From Bakunin to Lacan: Anti-authoritarianism and the Dislocation of Power

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Lexington Books, 2001 - Philosophy - 197 pages
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In its comparison of anarchist and poststructuralist thought, From Bakunin to Lacan contends that the most pressing political problem we face today is the proliferation and intensification of power. Saul Newman targets the tendency of radical political theories and movements to reaffirm power and authority, in different guises, in their very attempt to overcome it. In his examination of thinkers such as Bakunin, Lacan, Stirner, and Foucault Newman explores important epistemological, ontological, and political questions: Is the essential human subject the point of departure from which power and authority can be opposed? Or, is the humanist subject itself a site of domination that must be unmasked? As it deftly charts this debate's paths of emergence in political thought, the book illustrates how the question of essential identities defines and re-defines the limits and possibilities of radical politics today.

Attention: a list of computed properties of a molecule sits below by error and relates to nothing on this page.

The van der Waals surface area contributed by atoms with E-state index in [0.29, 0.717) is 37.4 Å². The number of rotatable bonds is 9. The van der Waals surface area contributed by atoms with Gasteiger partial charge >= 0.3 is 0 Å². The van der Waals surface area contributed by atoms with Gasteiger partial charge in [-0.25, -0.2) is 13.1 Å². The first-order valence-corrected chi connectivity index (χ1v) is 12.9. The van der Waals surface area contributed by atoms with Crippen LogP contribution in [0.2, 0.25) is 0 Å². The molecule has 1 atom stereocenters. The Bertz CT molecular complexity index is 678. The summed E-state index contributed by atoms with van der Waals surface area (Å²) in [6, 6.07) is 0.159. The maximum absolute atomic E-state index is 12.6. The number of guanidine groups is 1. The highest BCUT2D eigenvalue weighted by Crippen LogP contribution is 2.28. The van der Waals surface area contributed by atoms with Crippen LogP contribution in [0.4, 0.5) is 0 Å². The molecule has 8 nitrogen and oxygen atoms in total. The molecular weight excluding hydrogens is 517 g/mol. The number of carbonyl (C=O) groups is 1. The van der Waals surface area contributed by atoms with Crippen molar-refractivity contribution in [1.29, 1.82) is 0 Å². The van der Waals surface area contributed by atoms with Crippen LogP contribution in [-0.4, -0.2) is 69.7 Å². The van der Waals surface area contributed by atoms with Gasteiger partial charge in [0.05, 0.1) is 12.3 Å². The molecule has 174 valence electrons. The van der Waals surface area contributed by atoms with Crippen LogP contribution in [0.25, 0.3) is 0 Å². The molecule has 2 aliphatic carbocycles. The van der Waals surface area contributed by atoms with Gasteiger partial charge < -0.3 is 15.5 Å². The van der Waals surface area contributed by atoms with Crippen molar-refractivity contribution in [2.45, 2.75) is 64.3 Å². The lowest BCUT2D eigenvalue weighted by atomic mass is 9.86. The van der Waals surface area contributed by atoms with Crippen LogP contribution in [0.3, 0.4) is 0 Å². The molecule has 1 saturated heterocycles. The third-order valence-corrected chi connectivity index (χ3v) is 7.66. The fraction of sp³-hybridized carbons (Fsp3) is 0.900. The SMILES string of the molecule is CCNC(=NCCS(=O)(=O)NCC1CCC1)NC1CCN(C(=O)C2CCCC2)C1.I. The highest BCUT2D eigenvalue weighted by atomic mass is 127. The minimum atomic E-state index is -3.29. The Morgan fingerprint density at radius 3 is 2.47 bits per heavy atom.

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Contents

IV
17
V
37
VI
55
VII
75
VIII
97
IX
115
X
137
XI
157
XII
179
XIII
197
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About the author (2001)

Saul Newman is senior lecturer in politics at Goldsmiths College, University of London.

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